Composition with Neufchatel, Norman cheese (A.O.P.) and glass of wine, on a blue background.
Food - Drink
The Difference Between Neufchâtel And Cream Cheese
Neufchâtel is a soft French cheese that led to the creation of American-style cream cheese. While most Neufchâtel sold in America closely resembles cream cheese, and true French-style Neufchâtel also has some similarities to cream cheese, these two cheeses have significant differences in production, flavor, and texture.
Neufchâtel originated in France around 1035, and unlike cream cheese, Neufchâtel is aged for about six to 10 weeks to form a rind. While cream cheese uses a combo of unskimmed milk and cream, Neufchâtel is made using only cow's milk to create a spreadable cheese that must have about 23% milk fat and over 55% moisture content.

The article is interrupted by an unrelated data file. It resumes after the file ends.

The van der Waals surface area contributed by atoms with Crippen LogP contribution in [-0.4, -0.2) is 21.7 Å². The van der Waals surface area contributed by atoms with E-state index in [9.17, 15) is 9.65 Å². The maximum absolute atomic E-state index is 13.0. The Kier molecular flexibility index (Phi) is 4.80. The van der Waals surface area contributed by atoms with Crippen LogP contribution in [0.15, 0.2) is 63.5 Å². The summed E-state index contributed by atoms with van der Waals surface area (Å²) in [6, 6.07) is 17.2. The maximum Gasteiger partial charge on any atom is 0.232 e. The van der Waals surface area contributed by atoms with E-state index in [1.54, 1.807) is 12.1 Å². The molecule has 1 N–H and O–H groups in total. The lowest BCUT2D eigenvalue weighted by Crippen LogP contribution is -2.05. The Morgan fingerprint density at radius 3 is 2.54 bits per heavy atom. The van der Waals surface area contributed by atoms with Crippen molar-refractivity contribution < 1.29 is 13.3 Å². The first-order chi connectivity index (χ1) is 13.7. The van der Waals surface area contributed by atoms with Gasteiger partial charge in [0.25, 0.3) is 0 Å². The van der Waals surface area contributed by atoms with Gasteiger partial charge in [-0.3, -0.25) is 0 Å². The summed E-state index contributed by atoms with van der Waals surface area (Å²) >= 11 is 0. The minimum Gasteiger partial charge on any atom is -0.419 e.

How and when cream cheese was first made is up for debate, but most food historians agree that William Lawrence first made and successfully sold cream cheese in the 1800s under the brand Philadelphia. Cream cheese is made to be smooth and creamy, and is often sold in square blocks or tubs for easy spreading.
Meanwhile, a traditional French Neufchâtel is more grainy and crumbly, and its flavor is nutty and tastes a bit like a mushroom. Substituting the American version of Neufchâtel for cream cheese is fairly straightforward, considering they are similar in taste and texture, but French Neufchâtel may be a more difficult swap.